We have output, the strips power and ground are going through the collector and the emitter of the transistor, and I have, as I mentioned earlier, the barrel Jack of 12 volts from a power supply coming in to the circuit as well. So, as you can see, I can very simply drive a high voltage element by using the transistor, so you can apply this for motors that require a higher current higher voltage devices. Obviously, there’s going to be restrictions for the transistors, but you can also drive solenoids all kinds of pumps, etcetera, so let’s take a look at the power relay module. Next, so really module is going to give you the ability to drive much higher load. So, as you can see, the ratings on the undies is 10 amps. So you can pretty much you can drive very powerful heaters. You can drive very heavy loads. You can drive motors. You can drive pretty much whatever you want like much bigger things. Then a transistor would allow you to so. The really on its own has to be driven through a transistor as well, but since I have a module it eliminates that problem, so I all I have to do is pretty much put a ground and 5 volts onto the rail. So, as you can see, the reel itself has four pins: the relay module. Sorry, so the ground both of the V ends and then the VCC. So V n is the actual signal which is going to be toggling right now I have the basic blink sketch for pin 13.
So, as you can see, I have the pin, toggling and pin 13 and the opposite is happening on the relay. So the output of the relay itself is basically the functionality of the relays when you energize the coil inside the relay you’re, either going to be pulling an eye contact or pulling pushing out a contact. So in this case from the markings, let me just zoom in a little bit into the module. So, as you can see, there’s markings on the module itself in the normal situation. The relay is closed to this pin and once you apply a voltage, meaning that that LED is lit up, you will be toggling that connection to the white wire that I currently have connected. So if you follow the previous explanation, if I plug in this wire, I should be able to simply complete the circuit and power on the LED strip. So let me just put it in there and tighten the connection because it’s going to be inconsistent, so this is essentially like putting a very basic button in the circuit. So all I’m doing is closing that contact allowing the current to flow through from the barrel jack through the LED strip and then back into the ground of the of the 12 volt connection, and that allows the strip to light up. So this this 12 volt portion of the circuit is completely isolated, there’s, absolutely no there’s, no common ground, there’s, no there’s, essentially nothing.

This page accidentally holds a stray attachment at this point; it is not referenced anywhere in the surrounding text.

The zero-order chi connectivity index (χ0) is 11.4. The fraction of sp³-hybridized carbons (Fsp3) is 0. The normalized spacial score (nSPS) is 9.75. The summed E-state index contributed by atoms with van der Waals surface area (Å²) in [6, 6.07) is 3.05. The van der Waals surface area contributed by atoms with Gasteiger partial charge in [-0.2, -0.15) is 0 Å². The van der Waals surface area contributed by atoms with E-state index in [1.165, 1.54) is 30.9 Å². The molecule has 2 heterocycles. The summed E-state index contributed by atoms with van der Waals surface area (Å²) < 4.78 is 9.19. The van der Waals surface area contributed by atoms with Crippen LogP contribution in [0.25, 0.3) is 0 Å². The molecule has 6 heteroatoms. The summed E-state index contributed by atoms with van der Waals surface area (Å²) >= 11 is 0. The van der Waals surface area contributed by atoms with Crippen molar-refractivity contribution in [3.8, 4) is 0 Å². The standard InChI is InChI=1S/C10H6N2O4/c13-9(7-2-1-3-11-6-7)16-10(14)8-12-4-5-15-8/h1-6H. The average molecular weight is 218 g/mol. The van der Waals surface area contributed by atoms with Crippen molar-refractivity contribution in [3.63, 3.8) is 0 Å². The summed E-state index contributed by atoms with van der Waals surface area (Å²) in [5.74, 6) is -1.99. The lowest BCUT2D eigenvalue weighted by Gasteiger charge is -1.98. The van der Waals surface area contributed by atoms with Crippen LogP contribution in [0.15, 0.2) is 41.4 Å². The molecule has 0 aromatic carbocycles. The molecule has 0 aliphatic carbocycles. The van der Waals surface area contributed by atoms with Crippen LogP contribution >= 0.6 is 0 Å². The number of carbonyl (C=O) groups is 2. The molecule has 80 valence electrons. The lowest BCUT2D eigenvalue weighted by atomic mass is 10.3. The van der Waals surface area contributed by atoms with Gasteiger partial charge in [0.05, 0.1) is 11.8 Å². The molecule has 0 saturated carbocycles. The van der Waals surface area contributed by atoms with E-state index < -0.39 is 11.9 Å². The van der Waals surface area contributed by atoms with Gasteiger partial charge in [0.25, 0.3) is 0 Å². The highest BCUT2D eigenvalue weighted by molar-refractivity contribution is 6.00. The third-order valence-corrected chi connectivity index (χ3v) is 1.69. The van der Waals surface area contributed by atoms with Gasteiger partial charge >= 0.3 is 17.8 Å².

The only wires that are even touching the this portion of the circuit are these two and that all they’re doing is going through the contacts of the really. So that is how pretty much how you can drive powerful loads. I have received a lot of questions asking how you can drive multiple LEDs through a single pin. So obviously they are do. We know, like I said, multiple times – cannot drive more than 40 milliamps and even lower in different cases based on the datasheet, so pay attention to that, because the Arduino itself is not protected against overloads so make sure to use transistors andor relays one necessary. So once again, thank you guys for watching share this video. If you can leave me a comment, if you have any questions, let me know what projects you’re using the relays or ant transistors on and thank you once you get for watching bye, so I’m going to be giving away the msp430 launchpad kit. This kit was first released by Texas Instruments about two years ago. I believe, and I got my hands on two of them so I’m – going to be giving away the spare kit so in order to participate in this draw, you need to be a subscriber of the channel, so please click the subscribe button down below. You also need to share the video so that your friends and family can also join the draw, and you need to leave a comment down below you can comment whatever you want.
I don’t really I’m, not picky. All. I knew this. The number of the comment which you left I’m also going to be checking if you’ve left multiple comments. So please don’t spam. The comment section and give a chance for others to participate as well and at the end of this draw, which is going to be in two weeks I will be pulling. I will be using essentially a random number generator to pull a comment and the skill is going to be sent out to wherever you live anywhere across the world as long as it makes through the customs, and there are no issues in your country. I don’t know if you have to pay customs anything like that that’s going to be up to you.
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Originally posted 2016-08-20 09:58:40.